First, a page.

What Next? (Two Questions)

Desire for economic forecasts surges right when our ability to accurately forecast plunges.

That’s the case today. The decline is unprecedented, so there’s no good historic guide to what might happen next. It’s also huge, so the need for businesses, states, counties, and countries to plan for what might happen next is off the charts.

If good forecasting is out, the best we can probably do today is figure out the right questions to ask about the economy, and pay attention to those questions as reality plays out.

Here are two big questions – one economic, one more social – that seem crucial to pay attention to as we think about recovery.

1. Will the relationships between employers and laid-off employees break, making it difficult to quickly restart a business after the shutdown is lifted?

Half of all homebuilders went out of business between 2007 and 2012. Most of the survivors endured by laying off workers. The number of construction workers in America fell by 2.3 million between 2006 and 2010. The industry employed fewer workers that year than it did in 1989.

Those millions of laid-off construction workers – carpenters, plumbers, painters, etc. – couldn’t just wait for the rebound. They had to go do something else. Some were immigrants who returned to their home country. Others moved states. Many changed careers entirely.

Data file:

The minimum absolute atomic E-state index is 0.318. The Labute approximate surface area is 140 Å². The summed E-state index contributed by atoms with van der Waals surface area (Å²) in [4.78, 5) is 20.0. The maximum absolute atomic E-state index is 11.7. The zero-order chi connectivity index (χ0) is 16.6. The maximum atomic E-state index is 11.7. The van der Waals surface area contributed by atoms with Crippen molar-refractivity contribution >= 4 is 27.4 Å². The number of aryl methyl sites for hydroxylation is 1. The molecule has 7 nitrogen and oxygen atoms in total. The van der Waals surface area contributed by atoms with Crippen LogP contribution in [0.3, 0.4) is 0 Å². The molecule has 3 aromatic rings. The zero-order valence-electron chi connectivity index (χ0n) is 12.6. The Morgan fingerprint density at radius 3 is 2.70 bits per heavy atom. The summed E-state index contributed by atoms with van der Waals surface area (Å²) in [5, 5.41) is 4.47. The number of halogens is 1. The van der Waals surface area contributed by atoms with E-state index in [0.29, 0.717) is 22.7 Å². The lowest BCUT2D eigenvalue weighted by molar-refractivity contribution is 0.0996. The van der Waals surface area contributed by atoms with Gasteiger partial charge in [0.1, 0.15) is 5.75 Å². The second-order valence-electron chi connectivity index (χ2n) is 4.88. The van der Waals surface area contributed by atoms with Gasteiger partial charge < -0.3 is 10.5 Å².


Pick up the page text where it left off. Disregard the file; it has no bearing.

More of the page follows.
Then demand for new homes returned around 2012. It began to surge around 2015.

But since the bonds between homebuilders and their workers had been broken, homebuilders found themselves unable to just rehire their old work crews and resume business.

Here’s how one report described it in 2018:

Despite a dramatic increase in permits for residential construction since 2009, construction jobs have increased at less than one tenth the pace of permits. As a result, wages and the overall cost of building are increasing, forcing some developers to delay projects or, in some cases, not build at all. “There’s been several projects we declined to bid or just don’t even look at because we know we can’t man them,” said Walt Oxley, owner of Ciarra Construction.